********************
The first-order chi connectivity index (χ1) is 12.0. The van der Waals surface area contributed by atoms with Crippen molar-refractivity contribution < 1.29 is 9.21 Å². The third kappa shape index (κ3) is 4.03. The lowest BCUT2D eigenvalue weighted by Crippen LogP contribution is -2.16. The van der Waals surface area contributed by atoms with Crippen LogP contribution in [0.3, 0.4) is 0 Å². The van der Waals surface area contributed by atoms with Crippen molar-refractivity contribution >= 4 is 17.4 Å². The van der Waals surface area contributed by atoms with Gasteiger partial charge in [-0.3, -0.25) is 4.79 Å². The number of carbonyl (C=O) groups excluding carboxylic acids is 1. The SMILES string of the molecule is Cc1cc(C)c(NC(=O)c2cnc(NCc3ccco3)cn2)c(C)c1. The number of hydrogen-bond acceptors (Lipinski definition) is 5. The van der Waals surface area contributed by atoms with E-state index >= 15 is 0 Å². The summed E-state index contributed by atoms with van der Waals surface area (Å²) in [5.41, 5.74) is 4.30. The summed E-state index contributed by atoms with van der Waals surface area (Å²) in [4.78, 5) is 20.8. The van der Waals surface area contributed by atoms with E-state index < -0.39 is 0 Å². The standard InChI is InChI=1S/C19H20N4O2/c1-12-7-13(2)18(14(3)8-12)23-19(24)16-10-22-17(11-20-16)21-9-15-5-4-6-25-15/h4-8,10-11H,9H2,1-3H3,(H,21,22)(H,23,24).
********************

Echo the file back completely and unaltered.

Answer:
The first-order chi connectivity index (χ1) is 12.0. The van der Waals surface area contributed by atoms with Crippen molar-refractivity contribution < 1.29 is 9.21 Å². The third kappa shape index (κ3) is 4.03. The lowest BCUT2D eigenvalue weighted by Crippen LogP contribution is -2.16. The van der Waals surface area contributed by atoms with Crippen LogP contribution in [0.3, 0.4) is 0 Å². The van der Waals surface area contributed by atoms with Crippen molar-refractivity contribution >= 4 is 17.4 Å². The van der Waals surface area contributed by atoms with Gasteiger partial charge in [-0.3, -0.25) is 4.79 Å². The number of carbonyl (C=O) groups excluding carboxylic acids is 1. The SMILES string of the molecule is Cc1cc(C)c(NC(=O)c2cnc(NCc3ccco3)cn2)c(C)c1. The number of hydrogen-bond acceptors (Lipinski definition) is 5. The van der Waals surface area contributed by atoms with E-state index >= 15 is 0 Å². The summed E-state index contributed by atoms with van der Waals surface area (Å²) in [5.41, 5.74) is 4.30. The summed E-state index contributed by atoms with van der Waals surface area (Å²) in [4.78, 5) is 20.8. The van der Waals surface area contributed by atoms with E-state index < -0.39 is 0 Å². The standard InChI is InChI=1S/C19H20N4O2/c1-12-7-13(2)18(14(3)8-12)23-19(24)16-10-22-17(11-20-16)21-9-15-5-4-6-25-15/h4-8,10-11H,9H2,1-3H3,(H,21,22)(H,23,24).